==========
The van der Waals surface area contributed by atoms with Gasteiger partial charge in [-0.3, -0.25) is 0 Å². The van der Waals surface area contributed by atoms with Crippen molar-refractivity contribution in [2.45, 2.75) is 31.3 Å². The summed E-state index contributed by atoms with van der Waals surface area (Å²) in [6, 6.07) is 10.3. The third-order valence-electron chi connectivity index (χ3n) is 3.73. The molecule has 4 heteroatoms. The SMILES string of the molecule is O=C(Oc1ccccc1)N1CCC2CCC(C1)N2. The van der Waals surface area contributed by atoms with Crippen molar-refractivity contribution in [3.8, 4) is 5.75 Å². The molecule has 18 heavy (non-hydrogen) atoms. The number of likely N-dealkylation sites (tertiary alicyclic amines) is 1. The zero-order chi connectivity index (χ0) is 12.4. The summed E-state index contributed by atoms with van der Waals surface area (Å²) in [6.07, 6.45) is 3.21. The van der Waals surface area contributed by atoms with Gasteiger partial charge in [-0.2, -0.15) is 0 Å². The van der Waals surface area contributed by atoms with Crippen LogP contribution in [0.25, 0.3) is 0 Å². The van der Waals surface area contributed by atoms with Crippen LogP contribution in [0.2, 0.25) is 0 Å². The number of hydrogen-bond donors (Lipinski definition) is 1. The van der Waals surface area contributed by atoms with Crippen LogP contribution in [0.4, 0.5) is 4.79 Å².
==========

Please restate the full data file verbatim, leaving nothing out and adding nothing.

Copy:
The van der Waals surface area contributed by atoms with Gasteiger partial charge in [-0.3, -0.25) is 0 Å². The van der Waals surface area contributed by atoms with Crippen molar-refractivity contribution in [2.45, 2.75) is 31.3 Å². The summed E-state index contributed by atoms with van der Waals surface area (Å²) in [6, 6.07) is 10.3. The third-order valence-electron chi connectivity index (χ3n) is 3.73. The molecule has 4 heteroatoms. The SMILES string of the molecule is O=C(Oc1ccccc1)N1CCC2CCC(C1)N2. The van der Waals surface area contributed by atoms with Crippen molar-refractivity contribution in [3.8, 4) is 5.75 Å². The molecule has 18 heavy (non-hydrogen) atoms. The number of likely N-dealkylation sites (tertiary alicyclic amines) is 1. The zero-order chi connectivity index (χ0) is 12.4. The summed E-state index contributed by atoms with van der Waals surface area (Å²) in [6.07, 6.45) is 3.21. The van der Waals surface area contributed by atoms with Gasteiger partial charge in [-0.2, -0.15) is 0 Å². The van der Waals surface area contributed by atoms with Crippen LogP contribution in [0.25, 0.3) is 0 Å². The van der Waals surface area contributed by atoms with Crippen LogP contribution in [0.2, 0.25) is 0 Å². The number of hydrogen-bond donors (Lipinski definition) is 1. The van der Waals surface area contributed by atoms with Crippen LogP contribution in [0.4, 0.5) is 4.79 Å².